Lucas Sims had a tale of two seasons. He was great in Double-A with Mississippi (5-5. 2.67 ERA in 17 starts, but awful in Triple-A Gwinnett (2-6, 7.56 ERA in 11 games – 10 starts). After Sims went back to AA, he was even better – 6-3, 2.52 ERA, 51 hits allowed in 71.1 innings, 39 walks and 68 strikeouts.
The Braves are waiting on Sims to take that next step. It was good he returned to AA and had success, but it’s time for Sims to avoid any other hiccups and to get to the big leagues. He will turn 23 next May, so as Sims likely returns to Triple-A to start next season, the pressure will be on him to get to Atlanta sometime next season.
Sims has got to do better with his control. He had 92 walks in 141 regular season innings. Once he improves that, Sims has a chance to make it to Atlanta.
Max Povse is now 23 years old, and after an injury-plagued 2015 season the tall right-hander did well this season. He started in Carolina (3.71 ERA in 15 starts), but Povse actually did better in Double-A Mississippi (4-1, 2.93 ERA in 11 starts).
It’s good to see a pitcher do well at the next level. The Braves believe Povse can return to Double-A next season, but don’t be shocked if he’s a candidate if there is an opening in Atlanta.
Chris Ellis struggled when he went to the next level. After going 8-2 in 13 starts (2.75 ERA) in Double-A Mississippi, Ellis went 4-7 in 15 starts (6.52 ERA) in Triple-A. Overall, Ellis had a 12-9 record with a 4.49 ERA in 28 starts.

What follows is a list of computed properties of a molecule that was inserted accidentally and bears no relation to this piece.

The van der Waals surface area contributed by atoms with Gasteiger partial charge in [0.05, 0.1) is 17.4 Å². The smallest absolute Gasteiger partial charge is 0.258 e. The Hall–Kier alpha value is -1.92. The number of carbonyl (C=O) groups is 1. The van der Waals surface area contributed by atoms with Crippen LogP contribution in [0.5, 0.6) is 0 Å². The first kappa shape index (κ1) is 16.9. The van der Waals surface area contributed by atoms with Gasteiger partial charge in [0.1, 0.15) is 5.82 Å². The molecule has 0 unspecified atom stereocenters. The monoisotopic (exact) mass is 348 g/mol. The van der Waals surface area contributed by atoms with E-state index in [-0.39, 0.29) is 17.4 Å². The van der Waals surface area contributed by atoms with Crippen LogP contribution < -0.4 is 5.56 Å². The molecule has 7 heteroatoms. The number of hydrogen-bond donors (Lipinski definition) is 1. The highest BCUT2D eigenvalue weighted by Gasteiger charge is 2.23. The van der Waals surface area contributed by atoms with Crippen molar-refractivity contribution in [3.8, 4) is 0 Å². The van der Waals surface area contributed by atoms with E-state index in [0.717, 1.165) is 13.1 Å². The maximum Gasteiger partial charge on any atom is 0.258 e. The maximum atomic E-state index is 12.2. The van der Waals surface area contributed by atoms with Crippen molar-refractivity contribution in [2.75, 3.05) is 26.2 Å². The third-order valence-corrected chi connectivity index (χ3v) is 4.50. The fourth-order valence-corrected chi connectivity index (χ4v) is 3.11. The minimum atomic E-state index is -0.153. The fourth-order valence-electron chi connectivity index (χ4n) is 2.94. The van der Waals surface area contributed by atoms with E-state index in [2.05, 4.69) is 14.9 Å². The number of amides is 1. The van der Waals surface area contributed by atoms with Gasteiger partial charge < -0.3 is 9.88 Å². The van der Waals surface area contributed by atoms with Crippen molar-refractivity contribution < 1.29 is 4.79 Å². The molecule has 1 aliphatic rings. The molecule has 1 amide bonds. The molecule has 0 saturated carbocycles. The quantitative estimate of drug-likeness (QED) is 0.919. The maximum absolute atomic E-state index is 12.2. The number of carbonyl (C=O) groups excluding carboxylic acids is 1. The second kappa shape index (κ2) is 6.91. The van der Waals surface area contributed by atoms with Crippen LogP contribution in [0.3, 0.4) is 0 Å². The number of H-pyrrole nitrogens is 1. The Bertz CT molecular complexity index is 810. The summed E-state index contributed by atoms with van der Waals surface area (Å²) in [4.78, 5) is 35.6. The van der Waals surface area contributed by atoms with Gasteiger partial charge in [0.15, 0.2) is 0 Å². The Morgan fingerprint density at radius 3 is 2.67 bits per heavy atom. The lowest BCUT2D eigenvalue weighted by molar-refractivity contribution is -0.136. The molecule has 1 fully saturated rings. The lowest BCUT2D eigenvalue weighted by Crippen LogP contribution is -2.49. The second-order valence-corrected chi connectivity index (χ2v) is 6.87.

Ellis had two good games to end the season, as he pitched 13 scoreless innings and allowed just three hits, with four walks and 13 strikeouts.
Matt Withrow stood out among starting pitchers at High-A Carolina. Withrow finished the season with a 9-6 record and a 3.80 ERA in 25 games (24 starts). Withrow allowed 100 hits in 120.2 innings, with 68 walks and 131 strikeouts.
But like so many of the pitching prospects, Withrow finished the season strong. In his last 7 games, Withrow had an ERA of 1.59. He allowed six runs on 19 hits in 34 innings, with 19 walks and 45 strikeouts.
Withrow, who turns 23 this Friday, will likely be in the Double-A Mississippi rotation next season.
The Braves drafted four high school pitchers early in the June draft, and all four did very well in their first taste of pro ball.
Ian Anderson, the third overall pick, had a 2.04 ERA in 10 games. Anderson allowed 33 hits in 39.2 innings, with 12 walks and 36 strikeouts. Anderson doesn’t turn 19 until next May 2.
Joey Wentz, the 40th overall selection, posted a 3.68 ERA in 12 games. Wentz allowed 34 hits in 44 innings, with 25 walks and 53 strikeouts. Wentz turns 19 in three weeks on October 6.
Kyle Muller, the 44th overall selection, had an ERA of 0.65 in 10 games (nine starts). Muller allowed just 14 hits in 27.2 innings, with 12 walks and 38 strikeouts. Muller turns 19 the day after Wentz, on October 7.
Bryse Wilson, Atlanta’s 4th round pick, had an ERA of 0.68 in his nine games (six starts) for the GCL Braves. Wilson allowed just 16 hits in 26.2 innings, eight walks and 29 strikeouts. Wilson turns 19 in December.
So there are the next 10 starting pitching prospects for the Braves. More will undoubtedly be added next June with the draft, and more could emerge next season. The depth is impressive, and it will be interesting to see moving forward how the Braves use that depth to further strengthen the farm system and big league club.